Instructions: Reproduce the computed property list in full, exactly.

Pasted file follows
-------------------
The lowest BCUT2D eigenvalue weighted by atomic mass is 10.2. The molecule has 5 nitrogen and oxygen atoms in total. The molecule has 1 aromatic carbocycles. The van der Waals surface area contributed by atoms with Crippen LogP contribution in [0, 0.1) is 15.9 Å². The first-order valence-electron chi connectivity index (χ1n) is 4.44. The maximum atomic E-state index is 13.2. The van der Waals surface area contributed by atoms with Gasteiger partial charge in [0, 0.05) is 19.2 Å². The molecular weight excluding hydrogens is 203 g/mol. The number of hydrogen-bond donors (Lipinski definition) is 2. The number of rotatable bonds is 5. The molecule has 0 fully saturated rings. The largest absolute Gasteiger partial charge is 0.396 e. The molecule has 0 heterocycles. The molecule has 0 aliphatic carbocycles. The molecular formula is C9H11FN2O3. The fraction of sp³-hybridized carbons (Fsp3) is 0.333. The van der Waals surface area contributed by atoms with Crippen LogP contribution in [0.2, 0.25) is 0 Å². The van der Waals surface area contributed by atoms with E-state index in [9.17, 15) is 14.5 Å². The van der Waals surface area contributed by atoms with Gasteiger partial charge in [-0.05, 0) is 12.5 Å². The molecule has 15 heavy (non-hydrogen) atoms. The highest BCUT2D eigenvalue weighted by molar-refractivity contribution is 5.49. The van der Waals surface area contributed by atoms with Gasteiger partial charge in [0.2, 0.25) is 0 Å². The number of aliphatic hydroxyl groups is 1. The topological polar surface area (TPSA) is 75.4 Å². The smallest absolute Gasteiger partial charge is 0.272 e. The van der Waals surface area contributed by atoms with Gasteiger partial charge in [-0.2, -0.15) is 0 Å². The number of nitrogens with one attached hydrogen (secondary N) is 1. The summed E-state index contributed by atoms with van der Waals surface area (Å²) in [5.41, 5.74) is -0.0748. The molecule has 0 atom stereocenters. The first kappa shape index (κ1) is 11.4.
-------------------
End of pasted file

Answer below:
The lowest BCUT2D eigenvalue weighted by atomic mass is 10.2. The molecule has 5 nitrogen and oxygen atoms in total. The molecule has 1 aromatic carbocycles. The van der Waals surface area contributed by atoms with Crippen LogP contribution in [0, 0.1) is 15.9 Å². The first-order valence-electron chi connectivity index (χ1n) is 4.44. The maximum atomic E-state index is 13.2. The van der Waals surface area contributed by atoms with Gasteiger partial charge in [0, 0.05) is 19.2 Å². The molecular weight excluding hydrogens is 203 g/mol. The number of hydrogen-bond donors (Lipinski definition) is 2. The number of rotatable bonds is 5. The molecule has 0 fully saturated rings. The largest absolute Gasteiger partial charge is 0.396 e. The molecule has 0 heterocycles. The molecule has 0 aliphatic carbocycles. The molecular formula is C9H11FN2O3. The fraction of sp³-hybridized carbons (Fsp3) is 0.333. The van der Waals surface area contributed by atoms with Crippen LogP contribution in [0.2, 0.25) is 0 Å². The van der Waals surface area contributed by atoms with E-state index in [9.17, 15) is 14.5 Å². The van der Waals surface area contributed by atoms with Gasteiger partial charge in [-0.05, 0) is 12.5 Å². The molecule has 15 heavy (non-hydrogen) atoms. The highest BCUT2D eigenvalue weighted by molar-refractivity contribution is 5.49. The van der Waals surface area contributed by atoms with Gasteiger partial charge in [0.2, 0.25) is 0 Å². The number of aliphatic hydroxyl groups is 1. The topological polar surface area (TPSA) is 75.4 Å². The smallest absolute Gasteiger partial charge is 0.272 e. The van der Waals surface area contributed by atoms with Gasteiger partial charge in [-0.2, -0.15) is 0 Å². The number of nitrogens with one attached hydrogen (secondary N) is 1. The summed E-state index contributed by atoms with van der Waals surface area (Å²) in [5.41, 5.74) is -0.0748. The molecule has 0 atom stereocenters. The first kappa shape index (κ1) is 11.4.